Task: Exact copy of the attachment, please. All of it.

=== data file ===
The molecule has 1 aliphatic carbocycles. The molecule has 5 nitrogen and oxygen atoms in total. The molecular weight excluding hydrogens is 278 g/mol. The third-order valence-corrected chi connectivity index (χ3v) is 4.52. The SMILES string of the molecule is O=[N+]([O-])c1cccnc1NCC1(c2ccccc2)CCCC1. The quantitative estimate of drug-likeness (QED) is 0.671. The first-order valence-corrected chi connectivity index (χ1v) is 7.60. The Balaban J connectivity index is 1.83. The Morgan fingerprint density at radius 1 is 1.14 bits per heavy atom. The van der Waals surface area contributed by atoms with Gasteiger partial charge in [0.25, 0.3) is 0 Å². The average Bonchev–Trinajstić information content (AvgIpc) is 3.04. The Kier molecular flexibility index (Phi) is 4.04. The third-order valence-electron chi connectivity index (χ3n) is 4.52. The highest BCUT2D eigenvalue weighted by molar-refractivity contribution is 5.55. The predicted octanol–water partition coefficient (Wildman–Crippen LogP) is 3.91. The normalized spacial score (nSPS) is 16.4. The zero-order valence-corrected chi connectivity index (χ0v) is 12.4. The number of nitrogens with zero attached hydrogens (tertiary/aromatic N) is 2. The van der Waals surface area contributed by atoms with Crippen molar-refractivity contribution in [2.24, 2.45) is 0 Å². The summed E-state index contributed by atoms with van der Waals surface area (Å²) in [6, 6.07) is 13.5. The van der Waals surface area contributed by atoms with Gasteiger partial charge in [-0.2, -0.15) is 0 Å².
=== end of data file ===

The molecule has 1 aliphatic carbocycles. The molecule has 5 nitrogen and oxygen atoms in total. The molecular weight excluding hydrogens is 278 g/mol. The third-order valence-corrected chi connectivity index (χ3v) is 4.52. The SMILES string of the molecule is O=[N+]([O-])c1cccnc1NCC1(c2ccccc2)CCCC1. The quantitative estimate of drug-likeness (QED) is 0.671. The first-order valence-corrected chi connectivity index (χ1v) is 7.60. The Balaban J connectivity index is 1.83. The Morgan fingerprint density at radius 1 is 1.14 bits per heavy atom. The van der Waals surface area contributed by atoms with Gasteiger partial charge in [0.25, 0.3) is 0 Å². The average Bonchev–Trinajstić information content (AvgIpc) is 3.04. The Kier molecular flexibility index (Phi) is 4.04. The third-order valence-electron chi connectivity index (χ3n) is 4.52. The highest BCUT2D eigenvalue weighted by molar-refractivity contribution is 5.55. The predicted octanol–water partition coefficient (Wildman–Crippen LogP) is 3.91. The normalized spacial score (nSPS) is 16.4. The zero-order valence-corrected chi connectivity index (χ0v) is 12.4. The number of nitrogens with zero attached hydrogens (tertiary/aromatic N) is 2. The van der Waals surface area contributed by atoms with Crippen molar-refractivity contribution in [2.24, 2.45) is 0 Å². The summed E-state index contributed by atoms with van der Waals surface area (Å²) in [6, 6.07) is 13.5. The van der Waals surface area contributed by atoms with Gasteiger partial charge in [-0.2, -0.15) is 0 Å².